Drone fly larvae – “mousies”
Some time ago, Sandy mentioned to me that the bait shops sometimes sold something they called “mousies” for ice-fishing bait. After she described them, I suspected that they were actually drone fly maggots, but we wanted to confirm this. So, last January, we decided to get some and see what they really were. None of the local bait shops had any on hand at the time, so we ended up ordering some through the mail, which we received on January 12, 2013. They were mixed in with sawdust, mainly just to keep them from banging around in the tubes.
The dark ones had already started turning into pupae, but the pale-colored ones would crawl around dragging their long “tails”. You can get an idea of their size by comparing it to the tip of my finger that is also in the picture. My fingertip is about 3/4 inch wide.
At this point, I was pretty sure that these were, in fact, drone fly larvae (Eristalis tenax), because we used to have them around on our dairy farm when I was a kid. Any pocket of wet manure or manure runoff water that was allowed to stand for more than a couple of weeks would soon end up full of these, which we called “rat-tailed maggots”.
The “tail” is a breathing snorkel, allowing them to immerse themselves in the most noxious, festering masses of decomposing manure imaginable, while still being able to poke out the snorkel and breathe. Other flies specialized in the drier material, but these were right down there in the soup.
For final confirmation, I put some of the maggots into a jar with some water and some chicken manure, which they lived in for a couple of days before making their pupae. Putting them into the wet environment appeared to be important, as the ones that had already pupated in the dry shipping tube never came out, while the ones in the wet jar emerged on January 30, 2013.
The resemblance of the adults to honeybees is pretty good. It is easy enough to tell them apart once you are familiar with them, but to a casual observer the drone flies look an awful lot like honeybee drones.
There are a number of generally similar bee-mimic flies, but Eristalis tenax is the most common one. Particularly if there are manure piles around.
Not only do these flies look like bees, they behave a lot like bees, too. They travel from flower to flower, drinking nectar, and transporting pollen. Which means that they are important pollinators. They are also easy to raise. Which suggests to me that people who have crops that they want pollinated might have an alternative to paying to have beehives trucked in. Instead, they could place buckets of slop filled with drone fly larvae, timed to hatch out when the plant they want pollinated blooms.
Pollination with honeybees is a big business. They get hauled all over the country to pollinate various crops, particularly almonds in California. The problem is, these traveling pollinators also carry around every honeybee pest and disease in existence, and are partly responsible for the rapid spread of the Varroa mites that have made hobby beekeeping such a dicey proposition. Which is why I kind of think that an alternative pollinator, which shares no diseases with honeybees, might be a better choice for providing pollination services as it would make it possible for the honeybees to stay home.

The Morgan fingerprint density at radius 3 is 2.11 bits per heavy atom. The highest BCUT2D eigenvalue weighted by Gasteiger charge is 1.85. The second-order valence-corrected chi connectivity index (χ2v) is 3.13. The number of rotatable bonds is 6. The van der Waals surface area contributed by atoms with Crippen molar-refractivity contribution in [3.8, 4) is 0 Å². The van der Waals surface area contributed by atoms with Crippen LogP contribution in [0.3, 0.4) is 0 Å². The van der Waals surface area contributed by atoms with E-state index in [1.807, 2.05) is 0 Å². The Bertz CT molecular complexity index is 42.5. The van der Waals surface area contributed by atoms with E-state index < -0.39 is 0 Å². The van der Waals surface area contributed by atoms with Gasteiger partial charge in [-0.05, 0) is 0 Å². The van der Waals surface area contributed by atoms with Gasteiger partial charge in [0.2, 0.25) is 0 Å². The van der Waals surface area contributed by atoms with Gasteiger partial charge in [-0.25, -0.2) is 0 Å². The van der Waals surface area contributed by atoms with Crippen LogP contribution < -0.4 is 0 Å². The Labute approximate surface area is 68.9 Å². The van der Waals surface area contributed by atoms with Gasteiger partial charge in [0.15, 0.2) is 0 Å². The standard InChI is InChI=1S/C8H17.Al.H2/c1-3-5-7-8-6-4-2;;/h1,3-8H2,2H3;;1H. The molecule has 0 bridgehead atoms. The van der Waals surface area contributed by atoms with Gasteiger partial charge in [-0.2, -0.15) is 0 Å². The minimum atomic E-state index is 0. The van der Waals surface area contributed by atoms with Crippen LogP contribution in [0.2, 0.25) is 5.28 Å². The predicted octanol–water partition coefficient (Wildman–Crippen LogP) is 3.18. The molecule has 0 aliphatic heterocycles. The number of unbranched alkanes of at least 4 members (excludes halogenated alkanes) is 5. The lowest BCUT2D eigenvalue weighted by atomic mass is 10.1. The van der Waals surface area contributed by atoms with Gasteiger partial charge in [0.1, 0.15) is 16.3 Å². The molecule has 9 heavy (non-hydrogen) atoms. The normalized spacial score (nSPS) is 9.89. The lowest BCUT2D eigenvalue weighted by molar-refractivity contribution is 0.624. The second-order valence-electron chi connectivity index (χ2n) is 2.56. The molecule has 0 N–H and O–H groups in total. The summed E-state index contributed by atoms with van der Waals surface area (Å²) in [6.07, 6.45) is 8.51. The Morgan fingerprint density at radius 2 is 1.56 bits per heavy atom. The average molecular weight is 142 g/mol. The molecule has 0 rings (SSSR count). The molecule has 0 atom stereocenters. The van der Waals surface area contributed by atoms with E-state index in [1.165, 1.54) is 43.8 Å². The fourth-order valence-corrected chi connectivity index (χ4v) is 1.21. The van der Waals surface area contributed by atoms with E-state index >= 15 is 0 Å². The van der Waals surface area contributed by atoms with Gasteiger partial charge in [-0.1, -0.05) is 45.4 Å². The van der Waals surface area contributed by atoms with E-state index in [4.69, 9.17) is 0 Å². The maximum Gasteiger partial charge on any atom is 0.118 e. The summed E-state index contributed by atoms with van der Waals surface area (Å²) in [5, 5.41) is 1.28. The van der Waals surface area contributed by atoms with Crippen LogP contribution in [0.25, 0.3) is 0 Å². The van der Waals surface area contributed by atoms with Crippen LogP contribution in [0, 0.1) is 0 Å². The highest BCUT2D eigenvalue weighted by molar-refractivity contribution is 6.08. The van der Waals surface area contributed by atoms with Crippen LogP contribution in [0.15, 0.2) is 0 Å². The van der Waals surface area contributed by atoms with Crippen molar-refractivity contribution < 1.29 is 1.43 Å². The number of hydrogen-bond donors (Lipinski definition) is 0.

At this point you might say, “Great! Let’s try this! Um, but how do you raise these flies in captivity, anyway?” Well, you could do it using this recipe from 1933:
The flies are kept in wire cages, 15x15x15 cm, containing watch glasses filled with cheese cloth moistened with tap water. In these cages are also small wooden feeding troughs filled with a mixture consisting of equal parts of dry poppy (Eschscholtzia californica) pollen and powdered cane sugar. On this food, the flies live perfectly and lay many fertile eggs.
The cages are kept before a laboratory window but are not exposed to the direct rays of the sun.
The eggs are collected and placed on human feces in a vessel also containing moist earth. Fresh feces are added daily. The larvae pupate in the soil.
At a temperature of between 20 and 25 degrees C, a typical female began laying eggs 10 days after emergence and laid about 3,000 eggs in about 60 days. The eggs hatch in about 36 hours after they are laid. The duration of the larval and pupal stages is about 2 weeks and 8 days, respectively, at about 22 degrees C. Oviposition has been observed at various temperatures between 20.5 and 30.5 degrees C.
The pollen can be purchased from the Knapp and Knapp Pollen Gardens, North Hollywood, California, or it can be raised. The poppy blossoms are collected each day. The anthers are clipped off with scissors and dried in the sun for 12 hours. The pollen separated from the dried anthers by means of a sieve with a fine mesh is kept in a dessicator over calcium chloride. Pollen rapidly deteriorates on exposure to moisture.
(reference: Dolley, W. L., Hassett, C. C., Bowen, W. B., and Phillies, G. (1933), “Culture of the Drone Fly, Eristalis Tenax”, Science, Vol. 78, no. 2023, pp. 313-314)
The pollen might be problematic, although there is a good chance that the pollen replacement sold by beekeeping suppliers might work just as well.